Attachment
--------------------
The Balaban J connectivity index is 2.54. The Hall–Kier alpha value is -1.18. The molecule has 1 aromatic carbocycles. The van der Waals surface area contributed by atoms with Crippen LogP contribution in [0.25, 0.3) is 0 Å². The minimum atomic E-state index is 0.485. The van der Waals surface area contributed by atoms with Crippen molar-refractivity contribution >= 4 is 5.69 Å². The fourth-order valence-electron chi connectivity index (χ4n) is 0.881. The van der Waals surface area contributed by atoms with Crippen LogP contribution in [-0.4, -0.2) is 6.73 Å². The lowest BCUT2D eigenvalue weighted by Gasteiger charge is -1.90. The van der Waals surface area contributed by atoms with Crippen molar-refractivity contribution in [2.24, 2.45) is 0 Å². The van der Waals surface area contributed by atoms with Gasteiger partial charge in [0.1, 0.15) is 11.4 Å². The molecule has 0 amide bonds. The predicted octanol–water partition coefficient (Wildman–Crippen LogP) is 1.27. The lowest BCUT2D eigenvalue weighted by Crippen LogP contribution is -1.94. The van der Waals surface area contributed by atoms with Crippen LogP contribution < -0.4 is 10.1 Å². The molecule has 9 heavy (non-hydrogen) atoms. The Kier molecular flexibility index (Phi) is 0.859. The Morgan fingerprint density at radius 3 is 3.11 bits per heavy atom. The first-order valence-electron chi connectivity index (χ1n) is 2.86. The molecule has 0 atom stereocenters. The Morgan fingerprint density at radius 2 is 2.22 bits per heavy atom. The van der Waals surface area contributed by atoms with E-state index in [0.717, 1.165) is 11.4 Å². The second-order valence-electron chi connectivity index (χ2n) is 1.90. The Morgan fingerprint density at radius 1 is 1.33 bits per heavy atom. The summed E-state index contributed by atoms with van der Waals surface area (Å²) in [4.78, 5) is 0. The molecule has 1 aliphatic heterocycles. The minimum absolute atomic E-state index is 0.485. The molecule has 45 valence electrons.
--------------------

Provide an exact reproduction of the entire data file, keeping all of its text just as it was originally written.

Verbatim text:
The Balaban J connectivity index is 2.54. The Hall–Kier alpha value is -1.18. The molecule has 1 aromatic carbocycles. The van der Waals surface area contributed by atoms with Crippen LogP contribution in [0.25, 0.3) is 0 Å². The minimum atomic E-state index is 0.485. The van der Waals surface area contributed by atoms with Crippen molar-refractivity contribution >= 4 is 5.69 Å². The fourth-order valence-electron chi connectivity index (χ4n) is 0.881. The van der Waals surface area contributed by atoms with Crippen LogP contribution in [-0.4, -0.2) is 6.73 Å². The lowest BCUT2D eigenvalue weighted by Gasteiger charge is -1.90. The van der Waals surface area contributed by atoms with Crippen molar-refractivity contribution in [2.24, 2.45) is 0 Å². The van der Waals surface area contributed by atoms with Gasteiger partial charge in [0.1, 0.15) is 11.4 Å². The molecule has 0 amide bonds. The predicted octanol–water partition coefficient (Wildman–Crippen LogP) is 1.27. The lowest BCUT2D eigenvalue weighted by Crippen LogP contribution is -1.94. The van der Waals surface area contributed by atoms with Crippen LogP contribution < -0.4 is 10.1 Å². The molecule has 9 heavy (non-hydrogen) atoms. The Kier molecular flexibility index (Phi) is 0.859. The Morgan fingerprint density at radius 3 is 3.11 bits per heavy atom. The first-order valence-electron chi connectivity index (χ1n) is 2.86. The molecule has 0 atom stereocenters. The Morgan fingerprint density at radius 2 is 2.22 bits per heavy atom. The van der Waals surface area contributed by atoms with E-state index in [0.717, 1.165) is 11.4 Å². The second-order valence-electron chi connectivity index (χ2n) is 1.90. The Morgan fingerprint density at radius 1 is 1.33 bits per heavy atom. The summed E-state index contributed by atoms with van der Waals surface area (Å²) in [4.78, 5) is 0. The molecule has 1 aliphatic heterocycles. The minimum absolute atomic E-state index is 0.485. The molecule has 45 valence electrons.